Majority of Irish people in favour of wind energy – survey
Research by Irish Wind Energy Association finds that climate change will influence how people vote in general election
At a national level, 79 per cent said they were either strongly in favour or tend to favour wind power, according to the survey. Photograph: David O’Brien
A majority of Irish people say that they are in favour of wind energy and that climate change will influence who they vote for at the next general election, according to a new survey.
The research was carried out on behalf of the Irish Wind Energy Association, (IWEA) which lobbies on behalf of the wind energy industry here.
It found that some 55 per cent of respondents said climate change will either “greatly” or “somewhat” influence who they are likely to vote for. Among rural dwellers, who live closer to wind farms, results were nearly identical to the national sample at 54 per cent.
The survey also polled people’s support for wind energy projects, which have become the focus of strong campaigns of local opposition during the planning process in recent years. At a national level, 79 per cent said they were either strongly in favour or tend to favour wind power. For rural dwellers, the overall figure for support was the same, although 48 per cent said they were strongly in favour against 52 per cent nationally.
Support for wind power dropped significantly when respondents were asked about the development of wind farms in their locality. Nonetheless, slim majorities at a national level (55 per cent) and among rural dwellers (51 per cent) still favoured wind farms. The online survey was carried out among a nationally representative sample of 1,019 Irish adults. A supplemental survey sampled 200 residents in rural areas, spread between the countryside, villages and small towns.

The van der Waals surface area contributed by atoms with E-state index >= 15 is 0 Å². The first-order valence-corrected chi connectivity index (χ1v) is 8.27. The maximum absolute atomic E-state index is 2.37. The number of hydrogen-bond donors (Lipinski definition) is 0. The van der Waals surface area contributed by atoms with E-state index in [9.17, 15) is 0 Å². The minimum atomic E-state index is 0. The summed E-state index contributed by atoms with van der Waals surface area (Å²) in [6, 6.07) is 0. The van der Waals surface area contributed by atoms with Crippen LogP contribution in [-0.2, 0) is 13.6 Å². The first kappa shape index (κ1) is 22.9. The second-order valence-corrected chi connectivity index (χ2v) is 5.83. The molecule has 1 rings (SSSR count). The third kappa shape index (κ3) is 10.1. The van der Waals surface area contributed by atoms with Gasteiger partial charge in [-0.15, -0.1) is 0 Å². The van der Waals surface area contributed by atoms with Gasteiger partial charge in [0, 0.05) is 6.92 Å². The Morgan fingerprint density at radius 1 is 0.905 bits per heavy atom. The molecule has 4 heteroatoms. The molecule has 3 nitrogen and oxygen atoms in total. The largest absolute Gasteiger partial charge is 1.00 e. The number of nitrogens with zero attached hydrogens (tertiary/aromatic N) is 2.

David Connolly, the chief executive of IWEA, said there is a contradiction between the relatively high levels of support for wind energy indicated by the survey, and Government proposals on planning and noise emissions which he said would undermine the growth of wind power in Ireland.
“At the very moment we need to be developing wind energy at record levels the Government, through restrictive new planning guidelines, is undermining efforts to achieve its own targets for renewable electricity.”
Minister for Planning Eoghan Murphy and Minister for the Environment Richard Bruton published draft wind energy planning guidelines before Christmas. The guidelines propose new noise standards and minimum setback distances between wind farms and homes of four times the height of the turbines used at the plant. A minimum setback distance of 500m has also been proposed.
IWEA said the new noise limits are “potentially the harshest in Europe” and “will cost every person in Ireland an extra €550 in order to hit our 2030 climate action targets”. Dr Connolly said that “it is clear that candidates and parties putting forward policies designed to tackle climate change, including supporting renewable energy like wind power, will be rewarded for it on election day”.